The next thing that was absolutely essential is how we are listening to customers. Listening to customers so that the fit and finish, the simplicity, the performance, the overall experience is very, very clean. Making sure that our development process is about that listening and learning.
And then the final piece around it was making sure that we’ve got the right ecosystem outreach for the people who are building compatible and exploitive solutions and capabilities across Windows 7.
So how are we doing? How are we doing? Is anyone in the house running Windows 7? (Audience response.) All right. We’ve got such a good opportunity, and the feedback, I mean, the feedback has been – it’s just been exciting, and frankly a little humbling. But, you look at these quotes. These are the quotes that I pulled from the beta, the beta not the release candidate, not the final product. I look at it in the context of enterprise customers. I’ve been around the Windows business for almost two decades now, and I’ve never had a Windows release, Windows 3.0, Windows 95, Windows 2000, Windows XP, where we were over-subscribed in early adopter programs.
We run these early adopter programs through the beta and the release candidate to get customers in scale deployment, and we help and support them, but also so we can learn and make sure we are completely triangulated on the opportunities and the value props. This is the first release of Windows where I had to call customers and say, I’m sorry, we just don’t have the capacity for you. And you look at these customers across the globe, from BMW to Del Monte, from T-Mobile to Pella Windows, an incredible breadth and range. You listened to Rand Morimoto just a moment ago, he’s up on stage and he smiled, he’s like, yes, my business 700 desktops in a law firm down in San Francisco. The feedback from enterprise customers has been very, very good.
Now, as you think about this, it’s not only what enterprise customers are doing. When I look at the opportunity, businesses deploying, and thousands of desktops around the globe, but also how are we doing with IT pros. So how are we doing with the technical professionals? They’re excited about the security and manageability, but how are they thinking about it as end users, as well? We have over 90 percent favorability on Windows 7 today, with the release candidate, over 90 percent favorability, and that’s a statement. When you get that high level of favorability it means they’re excited about it not only in what it does for them professionally, but also what it does for them personally.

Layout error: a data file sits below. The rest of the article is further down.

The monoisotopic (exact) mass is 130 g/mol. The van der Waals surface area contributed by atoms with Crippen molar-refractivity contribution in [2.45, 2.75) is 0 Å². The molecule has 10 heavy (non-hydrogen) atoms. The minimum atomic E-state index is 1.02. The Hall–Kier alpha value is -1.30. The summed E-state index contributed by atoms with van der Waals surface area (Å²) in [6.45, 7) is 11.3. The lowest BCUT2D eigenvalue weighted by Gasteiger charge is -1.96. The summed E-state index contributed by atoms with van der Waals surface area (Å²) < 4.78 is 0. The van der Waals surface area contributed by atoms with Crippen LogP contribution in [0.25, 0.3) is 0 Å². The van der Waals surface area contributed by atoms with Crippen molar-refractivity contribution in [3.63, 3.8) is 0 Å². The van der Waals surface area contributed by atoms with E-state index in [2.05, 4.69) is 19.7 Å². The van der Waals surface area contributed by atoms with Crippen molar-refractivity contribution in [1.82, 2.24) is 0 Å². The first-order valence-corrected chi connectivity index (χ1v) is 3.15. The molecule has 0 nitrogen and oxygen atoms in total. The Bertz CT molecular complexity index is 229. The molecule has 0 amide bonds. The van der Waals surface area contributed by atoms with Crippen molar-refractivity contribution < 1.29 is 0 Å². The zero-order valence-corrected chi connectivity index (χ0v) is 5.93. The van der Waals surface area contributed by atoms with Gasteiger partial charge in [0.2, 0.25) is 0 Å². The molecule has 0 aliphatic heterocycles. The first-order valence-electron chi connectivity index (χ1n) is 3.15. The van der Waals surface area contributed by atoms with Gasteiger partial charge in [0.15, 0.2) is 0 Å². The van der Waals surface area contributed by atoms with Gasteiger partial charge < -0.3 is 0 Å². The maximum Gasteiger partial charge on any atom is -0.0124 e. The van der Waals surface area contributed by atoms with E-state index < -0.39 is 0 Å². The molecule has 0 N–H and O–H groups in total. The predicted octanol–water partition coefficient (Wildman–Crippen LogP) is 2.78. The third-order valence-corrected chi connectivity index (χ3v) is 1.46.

On the SMB side, you look at the feedback here from partners and from customers, and obviously I’m starting to take the marketing volume, the noise level on Windows 7 up for the people who are familiar with it, but again the feedback has been very, very good.
Do you guys want to see the product, though? All right, let’s take a look at the product. I need to bring the house lights up just a little bit. How many people are running Windows 7? Can I just see a show of hands? (Show of hands.) OK, thank you all so much for participating in this journey with us to make sure we’ve got the very best product possible.
One of the things I find as I have conversations with you is you say I want to do a demo, because I get – part of it is I’m excited about what it does on the security side, or the manageability side, but I want to make sure that we can excite end users. So the first part of this demo is a demo that all of you can do, regardless of whether you have network connectivity or not, it’s a simple way of getting people excited about Windows 7 as end users.
Now the first thing I do when I start the demo is you look and you say, this kind of looks like Windows, and it is. It’s consistent and familiar, so there’s not a huge learning curve associated with it. You’ve got the start button here, you’ve got the task bar, but one of the beautiful things that people are telling us about Windows 7 is that as they’re interacting with it they’re doing their normal tasks, and all of a sudden all these cool things start happening.